James Clear shared a great speech recently, delivered by John W. Gardner to McKinsey in 1990. John Gardner was the Secretary of Health, Education, and Welfare under President Lyndon Johnson and a recipient of the 1964 Presidential Medal of Freedom:
“Optimism is unfashionable today, particularly among intellectuals. Everyone makes fun of it. Someone said, “Pessimists got that way by financing optimists.” But I am not pessimistic and I advise you not to be.
“…a tough-minded optimism is best. The future is not shaped by people who don’t really believe in the future. Men and women of vitality have always been prepared to bet their futures, even their lives, on ventures of unknown outcome. If they had all looked before they leaped, we would still be crouched in caves sketching animal pictures on the wall.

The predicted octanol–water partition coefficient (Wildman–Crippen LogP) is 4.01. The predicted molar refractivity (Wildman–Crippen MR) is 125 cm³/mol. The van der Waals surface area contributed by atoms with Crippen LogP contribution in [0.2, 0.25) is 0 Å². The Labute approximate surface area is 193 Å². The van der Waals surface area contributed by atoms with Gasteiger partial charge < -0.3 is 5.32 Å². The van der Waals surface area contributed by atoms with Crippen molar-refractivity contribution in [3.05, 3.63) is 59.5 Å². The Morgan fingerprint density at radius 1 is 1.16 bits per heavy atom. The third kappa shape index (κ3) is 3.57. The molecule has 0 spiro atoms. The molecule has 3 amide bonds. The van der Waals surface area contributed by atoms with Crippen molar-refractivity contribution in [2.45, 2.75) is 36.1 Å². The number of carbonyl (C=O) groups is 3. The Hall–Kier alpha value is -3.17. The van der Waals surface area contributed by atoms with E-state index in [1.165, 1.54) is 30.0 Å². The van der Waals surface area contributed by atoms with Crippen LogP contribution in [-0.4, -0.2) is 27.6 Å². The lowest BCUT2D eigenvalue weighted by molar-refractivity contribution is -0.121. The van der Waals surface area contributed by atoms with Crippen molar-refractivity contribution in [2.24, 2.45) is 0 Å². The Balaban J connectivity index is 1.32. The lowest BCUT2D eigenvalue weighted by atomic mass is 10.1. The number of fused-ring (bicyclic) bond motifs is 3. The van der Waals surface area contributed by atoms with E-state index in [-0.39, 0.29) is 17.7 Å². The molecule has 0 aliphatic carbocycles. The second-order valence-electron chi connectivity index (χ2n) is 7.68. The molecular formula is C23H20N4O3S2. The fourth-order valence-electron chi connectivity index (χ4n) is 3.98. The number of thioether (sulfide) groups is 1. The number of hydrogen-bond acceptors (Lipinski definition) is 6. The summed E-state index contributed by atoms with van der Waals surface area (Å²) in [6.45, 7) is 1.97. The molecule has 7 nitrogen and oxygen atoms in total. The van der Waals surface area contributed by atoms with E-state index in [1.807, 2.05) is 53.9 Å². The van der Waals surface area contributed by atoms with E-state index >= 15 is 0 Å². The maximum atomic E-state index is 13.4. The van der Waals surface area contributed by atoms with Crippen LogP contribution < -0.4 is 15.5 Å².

“But I did say tough-minded optimism. High hopes that are dashed by the first failure are precisely what we don’t need. We have to believe in ourselves, but we mustn’t suppose that the path will be easy, it’s tough. Life is painful, and rain falls on the just, and Mr. Churchill was not being a pessimist when he said “I have nothing to offer, but blood, toil, tears and sweat.” He had a great deal more to offer, but as a good leader he was saying it wasn’t going to be easy, and he was also saying something that all great leaders say constantly — that failure is simply a reason to strengthen resolve.”